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Jason,

This post should answer the remainder of your questions you posed previously.

Drawdowns
I looked through my data from Quicken and parsed out the drawdowns that were greater than 10% and come up with the following table.

Number Drawdown Recovery Peak Date Valley Date
1 13.4% 6 months 02-Feb-06 31-Jul-06
2 51.1% 25 30-Jun-07 28-Feb-09
3 13.6% 6 30-Apr-10 30-Jun-10
4 18.6% 5 31-May-11 30-Sep-11
5 10.9% 8 31-Mar-12 31-May-12
6 13.6% 28 28-Feb-14 31-Mar-14

Comments for drawdowns. In order to generate this table I exported my Quicken returns subtotaled monthly. I positively know these number are not exactly correct for the percentages because the total annualized return doesn’t match the ‘sum’ of the simple monthly returns. On a one year timeframe they seem reasonably close, but longer timeframes result in a greater error. I’m not quite sure what Quicken is showing for the monthly returns on an annualized return basis. As stated previously, stock prices are updated only on the final day of each month – actual peaks and valleys will likely be different.
Drawdown #3 falls within the recovery timeframe of drawdown #2. I think I’ve mentioned in the past that the strategy returns have been pretty flat starting around 2014 and that is reflected in the time it took to get back to ‘even’ from drawdown #6.

4. In your MFI Data plan, that has yielded 5.32% IRR vs your 10.45% at last posting, was this one that just used the top 25 blind picks in from the MFI site each quarter, just picking everything including Chinese stocks? Or was it the one that used ROA and PE from different screens? Details please?

The MFI portfolio is a Marketocracy ‘fund’ using completely blind picks from the website: https://www.magicformulainvesting.com/ . If I recall, the website originally gave the top 25 picks. Currently the top 30 stocks are selected with a market capitalization greater than 250 million. All stocks are included that are on the list the day I pull the screen, regardless of company’s industry, country of origin, or anything else. If it is on the list it goes in the portfolio. If a stock in the new screen is already owned the amount is adjusted so that all the new 30 stocks start with the same dollar amount. Money is taken out to cover ‘fund expenses’ by the website. Please note this is a tracking portfolio only – not real money. This portfolio was only rebalanced annually around the end of March (all 30 stocks at the same time).

The MG1 portfolio came from the top 40 picks from the blog: https://justadrone.blogspot.com/ when the Magic Formula Top 200 was posted near the end of the calendar year, plus or minus a month or two. I just blindly pick the top 40 stocks on that list and equal weight the invested amount in each stock each year. I’ve seen market capitalization as low as 100 million.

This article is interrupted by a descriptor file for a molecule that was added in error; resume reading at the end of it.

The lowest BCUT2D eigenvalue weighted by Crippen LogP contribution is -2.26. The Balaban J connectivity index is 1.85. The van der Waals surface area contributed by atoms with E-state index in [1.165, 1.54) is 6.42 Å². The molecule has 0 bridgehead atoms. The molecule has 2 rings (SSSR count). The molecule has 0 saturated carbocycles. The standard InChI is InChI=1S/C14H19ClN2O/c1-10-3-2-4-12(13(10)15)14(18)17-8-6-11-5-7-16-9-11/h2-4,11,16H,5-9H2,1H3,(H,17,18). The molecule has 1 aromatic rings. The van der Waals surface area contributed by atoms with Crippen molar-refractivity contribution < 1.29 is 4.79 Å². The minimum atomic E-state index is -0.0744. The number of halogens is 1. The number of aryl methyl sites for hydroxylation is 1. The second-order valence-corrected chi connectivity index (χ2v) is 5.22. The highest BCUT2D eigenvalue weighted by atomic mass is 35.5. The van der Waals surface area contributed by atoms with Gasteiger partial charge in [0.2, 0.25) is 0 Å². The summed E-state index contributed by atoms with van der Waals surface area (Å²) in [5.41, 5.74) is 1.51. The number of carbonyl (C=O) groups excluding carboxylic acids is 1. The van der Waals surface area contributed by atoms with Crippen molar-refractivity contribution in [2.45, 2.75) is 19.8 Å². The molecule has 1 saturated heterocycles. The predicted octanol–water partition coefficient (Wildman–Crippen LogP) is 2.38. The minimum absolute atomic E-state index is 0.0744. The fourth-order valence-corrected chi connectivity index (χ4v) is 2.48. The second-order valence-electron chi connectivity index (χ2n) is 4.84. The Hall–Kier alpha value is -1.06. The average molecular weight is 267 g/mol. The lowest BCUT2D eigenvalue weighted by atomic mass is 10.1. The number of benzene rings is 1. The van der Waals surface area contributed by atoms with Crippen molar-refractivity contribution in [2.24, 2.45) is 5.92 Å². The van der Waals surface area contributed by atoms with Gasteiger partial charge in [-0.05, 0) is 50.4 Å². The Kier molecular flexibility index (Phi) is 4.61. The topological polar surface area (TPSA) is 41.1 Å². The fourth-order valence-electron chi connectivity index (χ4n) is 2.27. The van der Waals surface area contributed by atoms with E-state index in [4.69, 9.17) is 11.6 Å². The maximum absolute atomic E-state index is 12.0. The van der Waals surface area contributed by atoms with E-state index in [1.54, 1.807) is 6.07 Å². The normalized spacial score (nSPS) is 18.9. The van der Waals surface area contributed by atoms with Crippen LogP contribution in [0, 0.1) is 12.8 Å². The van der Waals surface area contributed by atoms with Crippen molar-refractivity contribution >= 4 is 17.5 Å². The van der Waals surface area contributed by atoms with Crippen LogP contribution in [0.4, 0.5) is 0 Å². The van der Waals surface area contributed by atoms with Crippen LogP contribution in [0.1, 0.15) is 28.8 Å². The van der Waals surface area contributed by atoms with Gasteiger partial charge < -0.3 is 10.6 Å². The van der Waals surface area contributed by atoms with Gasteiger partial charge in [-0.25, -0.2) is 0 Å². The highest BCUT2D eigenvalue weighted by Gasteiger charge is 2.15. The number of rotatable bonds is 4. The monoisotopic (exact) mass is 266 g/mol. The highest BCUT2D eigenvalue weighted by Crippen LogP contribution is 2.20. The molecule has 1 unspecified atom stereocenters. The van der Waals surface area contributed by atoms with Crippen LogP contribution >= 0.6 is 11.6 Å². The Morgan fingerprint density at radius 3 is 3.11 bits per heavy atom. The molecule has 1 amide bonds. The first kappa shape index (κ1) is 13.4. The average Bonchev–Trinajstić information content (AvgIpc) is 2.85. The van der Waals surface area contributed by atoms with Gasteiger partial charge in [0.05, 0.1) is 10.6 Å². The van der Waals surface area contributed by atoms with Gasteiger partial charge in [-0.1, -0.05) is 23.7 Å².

The ROA + PE funds didn’t work out to well for whatever reason with some of the details in a previous post. The last update for those portfolios was end of Q1 in 2016. I am not currently tracking or updating these.

5. Your real money plan that yielded 10.45% return? I think you mentioned that part of this was mixed with a portfolio where you allowed Formulainvesting.com to invest for you. Now had you said that the whole thing was invested in your own method, 40 stocks 10 randomly picked each quarter, it seems reasonable to assume, if I did the same thing, I would get similar results 10%. But would you say that your IRR from your method, was similar, better or worse than the results from the portion that formulainvesting.com got for you? Appreciate your help here because the fact that you recorded your results for 10 years is like a verified backtest and gives encouragement to others, but if we don’t know how much the results were skewed by formulainvesting.com influence and how similar their results would have been to your own had you only done your own 10 picks per quarter.

The returns from my personal money were similar to the returns generated by FormulaInvesting when I review the returns during the time period I had a FormulaInvesting account. My FormulaInvesting account was opened 22-Mar-2010 and was closed out roughly 15-Apr-2014. I say roughly closed out because the stocks were sold or transferred on 17-Mar-2014 and the last month was just a small stream of dividend payments. In order to compare the accounts ‘exactly’ over the same time period when they both have data I’ll show the results from 31-Mar-2010 through 28-Feb-2014. Results for the Russell 3000 and 2000 over the same time frame are shown for comparison.

Portfolio IRR .
Personal plan +20.65
FormulaInvesting +21.92
R3000 +15.39
R2000 +16.55

If I let Quicken calculate from the actual FormulaInvesting account start of 22-Mar-2010 to the end at 15-Apr-2014 then I get an IRR of my personal plan of 17.42% versus the FormulaInvesting return of 15.26%. Note that I had a greater than 10% drawdown during March 2014 which is likely the reason of the difference.

Please let me know if there are still additional details that I have not answered fully to your satisfaction and I’ll do my best to elaborate a bit more.

cheers,
j
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